Molly’s mom said she needed to go home to do things. She put her hand on mom’s shoulder and said, “He’s beautiful Jane. You have a beautiful family. Please let me know anything I can do to help. Any time. Anything you need, just call me, I’m right across the street.”
I thought it was funny that she said that last thing because we all already knew that they lived across the street. It was one of those things grownups did, say things you already knew. Anyway she said that Molly could stay and play with me and that made me happy. Molly’s mom said goodbye to dad and “congratulations on your growing family”, and told him too she would “Help out any way I can, if you or Jane need me”. Then she asked him if he would make sure Molly looked both ways before crossing the street to come home and then left.
Molly wanted to see how my mom fed the baby, so we went into the kitchen to watch dad make the “formula”. Dad figured out that was why we were there looking at him and started to tell us what he was doing. He was using a “measuring spoon” to take the “powdered formula” out of a box with letters and a picture of a baby on it. He mixed it with the big wooden spoon in a pot with water heated up on the stove, hot enough to “dissolve” the powder, but not too hot or it would burn the baby’s mouth. Molly and I peeked in the pot as he stirred it, and watched the powder disappear and make the water white and look like milk. He carefully dipped his little finger in the pot to “test” if it was hot enough, but not too hot. As soon as his fingertip dipped in the milky liquid we both looked at him.
“Litle bit more”, he said, continuing to stir the pot. “It’s like making cocoa, except the water turns white instead of brown.”
Grownups were good at using words to explain things, if they wanted to.
Finally the formula was warm enough and dad poured it from the pot into a clear glass “baby bottle”. I liked those baby bottles because they were thick clear glass with sides and edges. When you held one it was heavy and you could feel those sides and edges. If you looked through it, what you saw on the other side was kind of broken up by the edges. Then as you looked through and turned the bottle, different parts of what you saw shifted and were broken up.
Dad then put a “rubber nipple” on top of the bottle. He gave the bottle to Molly and asked her if she wanted to bring it to mom. Molly nodded, and when she took the bottle she slowly and carefully walked back into the living room, holding it in front of her with both hands. I thought it was funny because she usually ran everywhere. I followed her into the living room.
Mom was sitting in the rocking chair next to the basket thing with the baby in her arms. She took the bottle from Molly and said thank you. She showed us how she dripped some on her arm to test if it was the right “temperature”. Then she put the nipple part between the baby’s lips, and his lips closed on it and the baby started drinking. Mom looked at him while he drank, I could tell her mind was doing lots of thinking.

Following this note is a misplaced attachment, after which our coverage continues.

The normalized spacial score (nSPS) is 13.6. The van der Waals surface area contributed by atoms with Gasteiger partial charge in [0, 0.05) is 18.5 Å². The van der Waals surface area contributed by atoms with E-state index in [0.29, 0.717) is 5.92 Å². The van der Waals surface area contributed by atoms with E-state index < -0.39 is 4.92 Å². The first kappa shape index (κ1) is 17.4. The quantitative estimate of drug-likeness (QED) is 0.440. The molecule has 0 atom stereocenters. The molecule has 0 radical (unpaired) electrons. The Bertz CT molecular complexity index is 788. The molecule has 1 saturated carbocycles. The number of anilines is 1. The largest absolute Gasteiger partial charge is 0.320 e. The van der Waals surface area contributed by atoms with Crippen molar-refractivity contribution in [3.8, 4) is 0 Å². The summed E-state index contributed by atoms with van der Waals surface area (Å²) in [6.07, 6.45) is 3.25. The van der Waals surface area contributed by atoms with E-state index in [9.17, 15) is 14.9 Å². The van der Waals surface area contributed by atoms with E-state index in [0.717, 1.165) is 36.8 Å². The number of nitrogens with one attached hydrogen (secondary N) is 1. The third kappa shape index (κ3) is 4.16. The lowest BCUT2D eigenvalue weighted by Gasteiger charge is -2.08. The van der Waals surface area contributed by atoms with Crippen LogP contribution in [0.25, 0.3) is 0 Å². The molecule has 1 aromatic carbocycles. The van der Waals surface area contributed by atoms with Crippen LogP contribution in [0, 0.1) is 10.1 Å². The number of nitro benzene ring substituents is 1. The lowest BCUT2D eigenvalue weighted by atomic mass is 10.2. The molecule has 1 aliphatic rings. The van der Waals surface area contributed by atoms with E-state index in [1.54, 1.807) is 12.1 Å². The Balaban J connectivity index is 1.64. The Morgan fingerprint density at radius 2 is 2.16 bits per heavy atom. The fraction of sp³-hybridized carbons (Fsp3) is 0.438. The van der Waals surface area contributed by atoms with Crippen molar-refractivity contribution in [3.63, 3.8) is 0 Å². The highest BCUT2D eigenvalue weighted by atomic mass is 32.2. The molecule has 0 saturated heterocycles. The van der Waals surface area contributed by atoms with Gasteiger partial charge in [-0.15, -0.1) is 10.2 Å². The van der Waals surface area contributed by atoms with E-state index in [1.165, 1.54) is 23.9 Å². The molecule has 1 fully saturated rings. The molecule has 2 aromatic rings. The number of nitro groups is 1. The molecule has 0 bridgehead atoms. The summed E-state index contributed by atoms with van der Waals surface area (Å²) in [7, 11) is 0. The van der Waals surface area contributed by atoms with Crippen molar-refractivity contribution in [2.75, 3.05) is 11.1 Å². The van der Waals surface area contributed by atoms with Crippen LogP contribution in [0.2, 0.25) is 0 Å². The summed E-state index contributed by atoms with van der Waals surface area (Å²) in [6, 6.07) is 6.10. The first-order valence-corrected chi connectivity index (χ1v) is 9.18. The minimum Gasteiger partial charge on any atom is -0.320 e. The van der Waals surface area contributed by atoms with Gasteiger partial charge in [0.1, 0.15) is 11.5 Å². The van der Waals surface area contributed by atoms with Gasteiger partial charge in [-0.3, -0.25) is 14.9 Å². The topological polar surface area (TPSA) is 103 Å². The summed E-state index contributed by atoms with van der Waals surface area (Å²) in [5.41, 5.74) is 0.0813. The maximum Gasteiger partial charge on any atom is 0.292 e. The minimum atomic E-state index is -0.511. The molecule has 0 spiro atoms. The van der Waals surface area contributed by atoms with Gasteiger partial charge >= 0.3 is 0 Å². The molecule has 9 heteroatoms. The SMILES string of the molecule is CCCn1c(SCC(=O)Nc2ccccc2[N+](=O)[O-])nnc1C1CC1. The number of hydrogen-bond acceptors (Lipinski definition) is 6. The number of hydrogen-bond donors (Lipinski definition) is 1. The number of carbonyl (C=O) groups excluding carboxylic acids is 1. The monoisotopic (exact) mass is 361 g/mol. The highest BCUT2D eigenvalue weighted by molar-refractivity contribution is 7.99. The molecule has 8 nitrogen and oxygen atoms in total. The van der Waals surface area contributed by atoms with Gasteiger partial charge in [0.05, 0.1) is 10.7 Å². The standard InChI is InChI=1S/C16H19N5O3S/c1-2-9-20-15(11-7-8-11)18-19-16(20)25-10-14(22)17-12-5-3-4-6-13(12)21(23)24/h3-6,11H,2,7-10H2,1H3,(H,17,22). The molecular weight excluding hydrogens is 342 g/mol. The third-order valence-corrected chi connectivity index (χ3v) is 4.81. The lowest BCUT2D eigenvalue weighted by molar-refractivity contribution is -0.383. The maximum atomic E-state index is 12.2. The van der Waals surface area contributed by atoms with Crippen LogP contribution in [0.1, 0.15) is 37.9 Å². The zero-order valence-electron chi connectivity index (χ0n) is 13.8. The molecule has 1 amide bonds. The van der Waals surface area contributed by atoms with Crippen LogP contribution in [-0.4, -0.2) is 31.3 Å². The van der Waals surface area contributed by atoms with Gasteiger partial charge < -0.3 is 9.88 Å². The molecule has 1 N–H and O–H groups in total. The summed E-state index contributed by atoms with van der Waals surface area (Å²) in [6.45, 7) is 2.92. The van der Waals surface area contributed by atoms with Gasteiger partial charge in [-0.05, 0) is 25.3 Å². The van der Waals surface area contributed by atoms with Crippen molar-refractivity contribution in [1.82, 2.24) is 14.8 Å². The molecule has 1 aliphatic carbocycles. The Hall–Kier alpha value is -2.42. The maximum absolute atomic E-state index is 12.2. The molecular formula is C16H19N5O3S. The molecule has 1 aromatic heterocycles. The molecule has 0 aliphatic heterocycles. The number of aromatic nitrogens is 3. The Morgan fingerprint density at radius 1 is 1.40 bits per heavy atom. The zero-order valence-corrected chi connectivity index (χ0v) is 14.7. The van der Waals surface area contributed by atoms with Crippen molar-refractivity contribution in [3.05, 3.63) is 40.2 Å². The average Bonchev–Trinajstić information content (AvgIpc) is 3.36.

“So Eric”, she called out to my dad in the kitchen, “Did you talk to the Hutchinson’s about their crib?”
Dad appeared at the kitchen door. “Yes. They said we could have it. It looks like it is in okay shape, may need a little work. Could use a coat of paint too.”
Still feeding the baby she said, “Well we still have half a quart of that oil-based white that we used on this bassinet.”
Dad nodded and smiled. His eyes sparkled. He and mom liked working together on things like that.
Then he frowned, “It doesn’t have a pad or a mattress though.”
Mom frowned too. “Could you get a piece of foam, cut it to size, and cover it somehow?”
“Schlenkers has foam and will cut it to size”, he said, “Then we could cover it with one of the flat sheets. I think we have an extra one.”
The baby coughed. Mom pulled the bottle out of his mouth and a bunch of white stuff squirted out and down his cheek. Mom took the cloth from her shoulder and cleaned up his face. She lifted him and held him against her chest with his head over her shoulder and gently patted his back. She smiled at Molly and me.
“David needs to burp I think”, she said, “It’s been three years since you were born Cloob, and I’m still trying to remember all the tricks of the trade!”
I couldn’t remember ever being a baby like David and not being able to do much of anything except look at things and suck on a bottle. David made a noise. Guess that was a burp.
Mom looked away from us at dad. “We’re lucky David is a boy because we have that box of Cloob’s old baby clothes somewhere right?”
Dad frowned and looked up at the ceiling. “I think we gave those to the Drakes for Henry.” Then back at mom. “He’s over a year now, he may be done with them!”
“Yeah but…”, mom shook her head, “You can’t slap a coat of fresh paint on ratty old clothes. We’re not going to dress him in rags.”
Dad puffed out his cheeks and blew air out. “Well, I could do a couple evenings at the fraternity. Those frat boys’ rooms and laundry are not going to clean themselves! Otherwise I’m going to have to rob a bank Liz!”
She looked back at him very seriously. “Eric, how many different jobs do you have?”
He looked up at the ceiling again thinking. “Five… six actually if you count the proofreading.”
“You get paid for it right?” she asked, “That counts!”
“Well”, he scratched his chin, “They give me free books.”
“That counts!” She said, taking the baby off of her chest and back down in her lap. “But at some point it becomes penny wise and pound foolish. If it slows down you getting your dissertation done, it delays you finding a real job that pays and has benefits even.”
“Well”, he said nodding his head, “I told you I’m close to starting on my dissertation!”
They were always talking about his “dissertation”. He had tried to explain it to me that it was something he had to write to get his “PHD” thing so he could work as a “professor”, but it didn’t make much sense.
“Eric”, her voice was a little bit angry, “You didn’t tell me that! That’s a big milestone isn’t it? You need to talk to me about these things. It helps…”, she rolled her hand around in a circle in front of her, “Keep me going.”
“You’re right Liz… sorry!” he said.
Molly finally looked at me and I knew she wanted to do something different.
“Let’s play in the backyard”, I said.
“Let’s play Sky King”, she said.
“Let’s play pirates and Sky King”, I said.
“Okay”, she said, and she ran into the kitchen and out the side door. I got up and followed her. I could hear mom and dad and Molly’s mom chuckling at us as I left the room following Molly.